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The force between two objects

  1. Aug 23, 2015 #1
    Hey Everyone,

    When I was reading about the apparent weight in an elevator I started to think about something. I think If two objects are in side contact moving at the same velocity, neither of them applies a force on the other, because it's as if they were at rest together. A force doesn't arise unless the further objects moves at a less velocity than the other. I guess this is true but I can't explain it to my myself in a proper way. I have the intuition for it but I'm not able to reach a neat explanation. Can it explained in terms of relative kinetic energy? I'm not sure.
     
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  3. Aug 23, 2015 #2

    Vanadium 50

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    If I put a bowling ball on my toe, they are at rest together. But there is most certainly an applied force exerted.
     
  4. Aug 23, 2015 #3
    If these are the conditions: the elevator is falling within a gravitational field. If the elevator is falling at terminal velocity and the objects are not moving in the elevator, then the objects are falling at terminal velocity as well.

    Then you could say: the energy of both objects is kinetic energy, zero potential energy. If one object slows down and is no longer traveling at terminal velocity, then it has transfered some kinetic energy to potential energy.

    I think that works.
     
  5. Aug 23, 2015 #4
    Yes, I meant both of them are in contact such that neither of them is exerting its weight on the other.
     
  6. Aug 23, 2015 #5
    I never meant that these objects are in a moving elevator. I just wanted to create an analogy by imagining that two objects were in side- contact, and I tried to imagine the force that one would act on the other at different conditions.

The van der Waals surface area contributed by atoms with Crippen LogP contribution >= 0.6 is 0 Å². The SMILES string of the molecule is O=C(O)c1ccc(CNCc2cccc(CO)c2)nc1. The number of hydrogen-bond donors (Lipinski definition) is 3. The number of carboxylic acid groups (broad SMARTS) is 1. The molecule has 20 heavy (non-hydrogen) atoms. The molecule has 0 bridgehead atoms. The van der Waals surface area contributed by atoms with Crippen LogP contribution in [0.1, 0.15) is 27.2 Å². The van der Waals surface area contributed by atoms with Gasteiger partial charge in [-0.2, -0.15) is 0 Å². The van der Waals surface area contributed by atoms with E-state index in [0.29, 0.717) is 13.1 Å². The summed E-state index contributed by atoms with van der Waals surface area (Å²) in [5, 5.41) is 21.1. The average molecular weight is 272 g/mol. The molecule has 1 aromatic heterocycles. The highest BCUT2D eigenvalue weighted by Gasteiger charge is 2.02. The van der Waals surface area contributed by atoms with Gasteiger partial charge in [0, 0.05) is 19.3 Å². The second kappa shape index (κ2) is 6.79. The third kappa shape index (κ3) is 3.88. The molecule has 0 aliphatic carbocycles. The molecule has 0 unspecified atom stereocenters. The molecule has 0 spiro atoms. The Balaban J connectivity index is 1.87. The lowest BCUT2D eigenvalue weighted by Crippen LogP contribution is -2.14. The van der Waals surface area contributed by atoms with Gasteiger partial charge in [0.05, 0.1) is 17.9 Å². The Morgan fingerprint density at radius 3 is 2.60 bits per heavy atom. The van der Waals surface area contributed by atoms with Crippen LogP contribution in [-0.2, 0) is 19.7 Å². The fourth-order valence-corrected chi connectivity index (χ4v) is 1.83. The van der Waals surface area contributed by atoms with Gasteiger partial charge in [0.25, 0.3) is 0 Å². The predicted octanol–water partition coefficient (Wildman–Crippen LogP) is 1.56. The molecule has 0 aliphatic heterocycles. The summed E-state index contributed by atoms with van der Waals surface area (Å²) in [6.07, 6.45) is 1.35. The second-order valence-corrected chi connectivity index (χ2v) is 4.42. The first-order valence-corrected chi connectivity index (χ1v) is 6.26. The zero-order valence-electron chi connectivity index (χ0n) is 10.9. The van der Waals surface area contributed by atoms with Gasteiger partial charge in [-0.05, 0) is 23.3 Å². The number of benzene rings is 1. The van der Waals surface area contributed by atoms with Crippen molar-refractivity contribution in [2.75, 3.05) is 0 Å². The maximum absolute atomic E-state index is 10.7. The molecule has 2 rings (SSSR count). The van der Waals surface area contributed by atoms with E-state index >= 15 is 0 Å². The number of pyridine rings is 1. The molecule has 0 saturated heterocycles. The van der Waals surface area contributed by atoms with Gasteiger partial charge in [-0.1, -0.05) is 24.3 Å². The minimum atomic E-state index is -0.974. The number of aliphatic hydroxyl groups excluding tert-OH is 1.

7. Aug 23, 2015 #6

    A.T.

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    It's about the sums of all other forces on each object divided by their masses. If those are the same, they can remain at relative rest without a force between them. Ignoring rotation.
     
  8. Aug 23, 2015 #7

    FactChecker

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    Do you mean in free fall or some other speed? To go at any speed other than free-fall, there are non-gravity forces at play on both objects. In general, one object might be transferring some force to the other. You say they are side-by-side, so it sounds like you are stating that they are not applying force on each other. Then it is logically wrong to question if there is force between them, when you stated otherwise as an assumption.
    That is wrong. Just because they are at the same velocity doesn't mean that one can't be applying a force to keep the other at that velocity.

    PS. The case of free-fall is special. You know that gravity alone will make two objects (in a vacuum) accelerate and fall at the same speed. So there is no force between them. If they were at a non-free-fall speed, then you know that there are other forces involved and you don't know if those forces are separately applied to the objects or if one object is applying some force on the other object.
     
    Last edited: Aug 23, 2015
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